But, though the basics may be easy, getting truly excellent yields from your ads (ie more clicks for less money) requires a mixture of art and science and presupposes both careful planning and sustained attention.
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Here are five battle-proven tips for squeezing more value out of your Facebook campaigns.
1. Make the most of social context
Facebook adverts are far more effective – as much as twice or three times more in my experience – when they are used to advertise a page that is native to the Facebook platform.
In other words if you send clickers to your brand’s Facebook page, application or a related event you will get 50 – 100% more clicks than if you send them straight to your site.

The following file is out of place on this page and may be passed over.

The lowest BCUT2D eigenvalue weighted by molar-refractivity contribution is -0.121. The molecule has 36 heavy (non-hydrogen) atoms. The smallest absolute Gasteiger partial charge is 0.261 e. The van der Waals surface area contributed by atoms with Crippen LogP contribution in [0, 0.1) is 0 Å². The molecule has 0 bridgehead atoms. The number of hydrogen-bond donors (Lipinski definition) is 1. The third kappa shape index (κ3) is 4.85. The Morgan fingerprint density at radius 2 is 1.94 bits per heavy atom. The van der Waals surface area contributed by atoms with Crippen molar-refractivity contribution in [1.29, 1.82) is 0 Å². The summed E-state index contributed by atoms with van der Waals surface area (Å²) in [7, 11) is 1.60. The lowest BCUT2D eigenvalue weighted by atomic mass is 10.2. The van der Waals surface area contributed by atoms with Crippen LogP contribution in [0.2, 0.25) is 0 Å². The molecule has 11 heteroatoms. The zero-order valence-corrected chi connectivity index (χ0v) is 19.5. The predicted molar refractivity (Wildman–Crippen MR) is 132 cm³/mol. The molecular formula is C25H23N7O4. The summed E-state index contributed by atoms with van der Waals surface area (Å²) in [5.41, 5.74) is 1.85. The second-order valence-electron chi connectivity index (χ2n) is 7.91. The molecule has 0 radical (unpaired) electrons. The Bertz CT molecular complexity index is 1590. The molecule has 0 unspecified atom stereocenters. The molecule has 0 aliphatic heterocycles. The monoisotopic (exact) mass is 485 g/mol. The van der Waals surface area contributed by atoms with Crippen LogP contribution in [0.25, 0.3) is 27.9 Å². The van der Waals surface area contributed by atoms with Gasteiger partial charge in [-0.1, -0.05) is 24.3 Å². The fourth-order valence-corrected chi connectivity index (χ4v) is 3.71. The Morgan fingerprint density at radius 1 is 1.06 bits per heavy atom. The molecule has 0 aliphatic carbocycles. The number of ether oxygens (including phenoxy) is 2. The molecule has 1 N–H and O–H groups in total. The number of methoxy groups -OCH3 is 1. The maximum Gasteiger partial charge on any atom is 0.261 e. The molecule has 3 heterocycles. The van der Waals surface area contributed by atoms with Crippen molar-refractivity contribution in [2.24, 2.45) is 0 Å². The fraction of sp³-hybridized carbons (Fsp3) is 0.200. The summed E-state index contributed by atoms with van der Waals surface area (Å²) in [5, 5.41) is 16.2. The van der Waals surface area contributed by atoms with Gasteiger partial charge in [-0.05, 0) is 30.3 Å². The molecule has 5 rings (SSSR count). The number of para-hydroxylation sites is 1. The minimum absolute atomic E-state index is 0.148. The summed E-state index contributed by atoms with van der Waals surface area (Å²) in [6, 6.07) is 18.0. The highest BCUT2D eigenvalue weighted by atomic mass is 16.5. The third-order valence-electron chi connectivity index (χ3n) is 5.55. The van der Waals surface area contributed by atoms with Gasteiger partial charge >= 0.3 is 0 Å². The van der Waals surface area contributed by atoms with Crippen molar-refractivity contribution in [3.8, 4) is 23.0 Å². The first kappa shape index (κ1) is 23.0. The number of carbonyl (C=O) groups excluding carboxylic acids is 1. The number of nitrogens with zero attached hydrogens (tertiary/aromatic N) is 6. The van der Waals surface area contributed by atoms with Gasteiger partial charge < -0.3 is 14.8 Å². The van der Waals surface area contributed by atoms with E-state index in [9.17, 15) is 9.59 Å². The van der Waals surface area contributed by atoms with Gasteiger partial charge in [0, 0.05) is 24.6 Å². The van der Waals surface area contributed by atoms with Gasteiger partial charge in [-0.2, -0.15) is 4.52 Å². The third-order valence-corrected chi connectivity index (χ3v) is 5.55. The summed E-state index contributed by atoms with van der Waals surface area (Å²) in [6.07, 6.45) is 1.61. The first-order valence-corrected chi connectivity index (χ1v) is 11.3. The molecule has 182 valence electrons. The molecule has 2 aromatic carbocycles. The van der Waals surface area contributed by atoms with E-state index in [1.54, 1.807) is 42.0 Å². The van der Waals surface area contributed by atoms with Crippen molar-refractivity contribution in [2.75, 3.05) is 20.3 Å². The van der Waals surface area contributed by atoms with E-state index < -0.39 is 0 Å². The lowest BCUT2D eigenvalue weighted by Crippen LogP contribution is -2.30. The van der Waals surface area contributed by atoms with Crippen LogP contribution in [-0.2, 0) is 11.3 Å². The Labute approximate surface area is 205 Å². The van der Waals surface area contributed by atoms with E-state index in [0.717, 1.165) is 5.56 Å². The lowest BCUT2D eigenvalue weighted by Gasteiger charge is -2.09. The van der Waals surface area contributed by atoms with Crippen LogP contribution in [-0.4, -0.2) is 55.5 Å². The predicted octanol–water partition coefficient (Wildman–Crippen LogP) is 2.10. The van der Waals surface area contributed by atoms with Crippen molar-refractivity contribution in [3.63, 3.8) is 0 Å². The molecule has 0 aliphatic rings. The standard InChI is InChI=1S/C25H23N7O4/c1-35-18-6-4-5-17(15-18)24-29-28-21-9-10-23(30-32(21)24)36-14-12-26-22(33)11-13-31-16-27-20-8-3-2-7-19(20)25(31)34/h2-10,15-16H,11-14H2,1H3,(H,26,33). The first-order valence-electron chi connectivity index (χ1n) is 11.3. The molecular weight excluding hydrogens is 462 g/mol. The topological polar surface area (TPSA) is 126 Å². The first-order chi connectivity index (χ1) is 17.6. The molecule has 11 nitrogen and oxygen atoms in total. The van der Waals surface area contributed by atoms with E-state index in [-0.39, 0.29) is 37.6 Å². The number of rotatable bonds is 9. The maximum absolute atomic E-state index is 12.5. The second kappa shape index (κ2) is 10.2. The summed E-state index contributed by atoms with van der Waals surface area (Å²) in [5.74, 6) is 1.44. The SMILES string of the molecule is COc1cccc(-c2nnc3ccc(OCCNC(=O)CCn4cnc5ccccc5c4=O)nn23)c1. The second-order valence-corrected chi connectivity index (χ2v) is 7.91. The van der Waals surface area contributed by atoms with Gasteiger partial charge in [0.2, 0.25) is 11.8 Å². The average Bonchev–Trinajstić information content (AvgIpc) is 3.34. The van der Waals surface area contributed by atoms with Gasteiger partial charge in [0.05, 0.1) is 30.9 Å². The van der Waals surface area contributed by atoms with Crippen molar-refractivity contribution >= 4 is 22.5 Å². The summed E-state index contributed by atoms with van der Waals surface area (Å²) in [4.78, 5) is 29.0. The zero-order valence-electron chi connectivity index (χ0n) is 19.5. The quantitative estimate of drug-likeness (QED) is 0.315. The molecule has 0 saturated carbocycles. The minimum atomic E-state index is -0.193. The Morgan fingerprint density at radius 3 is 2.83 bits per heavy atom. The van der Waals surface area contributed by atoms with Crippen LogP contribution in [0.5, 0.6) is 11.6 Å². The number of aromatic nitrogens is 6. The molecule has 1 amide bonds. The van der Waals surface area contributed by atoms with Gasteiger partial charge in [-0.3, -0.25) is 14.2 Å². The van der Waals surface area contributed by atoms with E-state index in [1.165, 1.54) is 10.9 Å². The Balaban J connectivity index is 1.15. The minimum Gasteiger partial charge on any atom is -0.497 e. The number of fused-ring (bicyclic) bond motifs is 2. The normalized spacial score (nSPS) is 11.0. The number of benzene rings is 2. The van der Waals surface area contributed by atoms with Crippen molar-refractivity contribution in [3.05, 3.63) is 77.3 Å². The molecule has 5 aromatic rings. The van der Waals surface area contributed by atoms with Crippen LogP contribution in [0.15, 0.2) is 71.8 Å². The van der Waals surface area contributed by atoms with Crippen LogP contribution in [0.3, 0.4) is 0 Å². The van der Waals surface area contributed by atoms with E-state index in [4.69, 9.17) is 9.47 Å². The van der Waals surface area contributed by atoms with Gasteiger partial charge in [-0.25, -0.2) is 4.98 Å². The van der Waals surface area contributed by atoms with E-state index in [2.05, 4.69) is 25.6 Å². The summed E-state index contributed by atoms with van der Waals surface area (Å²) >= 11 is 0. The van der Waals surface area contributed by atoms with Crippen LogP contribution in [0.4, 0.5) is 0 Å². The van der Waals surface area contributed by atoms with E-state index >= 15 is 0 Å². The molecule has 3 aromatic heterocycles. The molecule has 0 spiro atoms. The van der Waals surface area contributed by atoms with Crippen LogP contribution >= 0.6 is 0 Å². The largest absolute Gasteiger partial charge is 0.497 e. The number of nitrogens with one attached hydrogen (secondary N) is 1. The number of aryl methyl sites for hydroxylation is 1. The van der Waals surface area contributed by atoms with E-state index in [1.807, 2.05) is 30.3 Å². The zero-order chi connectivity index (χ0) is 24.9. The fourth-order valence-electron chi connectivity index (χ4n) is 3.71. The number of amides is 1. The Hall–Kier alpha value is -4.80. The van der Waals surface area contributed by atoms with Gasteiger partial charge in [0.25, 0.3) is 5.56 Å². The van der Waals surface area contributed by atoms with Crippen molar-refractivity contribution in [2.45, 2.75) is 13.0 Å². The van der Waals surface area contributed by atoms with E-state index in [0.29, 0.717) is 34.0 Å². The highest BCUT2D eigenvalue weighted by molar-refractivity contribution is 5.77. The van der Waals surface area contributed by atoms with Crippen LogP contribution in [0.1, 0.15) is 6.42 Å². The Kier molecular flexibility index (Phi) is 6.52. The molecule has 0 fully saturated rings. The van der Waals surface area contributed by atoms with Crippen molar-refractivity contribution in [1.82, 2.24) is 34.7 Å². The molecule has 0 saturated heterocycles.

“But doesn’t this defeat the point of advertising?” you might ask. Not at all. Facebook lets you form a long(er) term bond with a potential customer. It gives you a way to win their trust, to interact with them on a personal level and to gradually nudge them into becoming a reader / customer / volunteer / donor.
What’s more, Facebook ads will often catalyse new fans (or event attendees) into visiting your site after connecting with you on the platform. I’ve found that as many as 25% of the clicks to Facebook nodes, like pages and events, result in immediate “bleed through” traffic to the related brand sites.
2. Use great images, not your logo
Like it or not, Facebook ads are not a brand awareness exercise. They may have more bells and whistles than Google Adwords, but in essence they are about doing the same thing – grabbing attention and funnelling it elsewhere. They are outcome and need focused – not awareness and experience focused.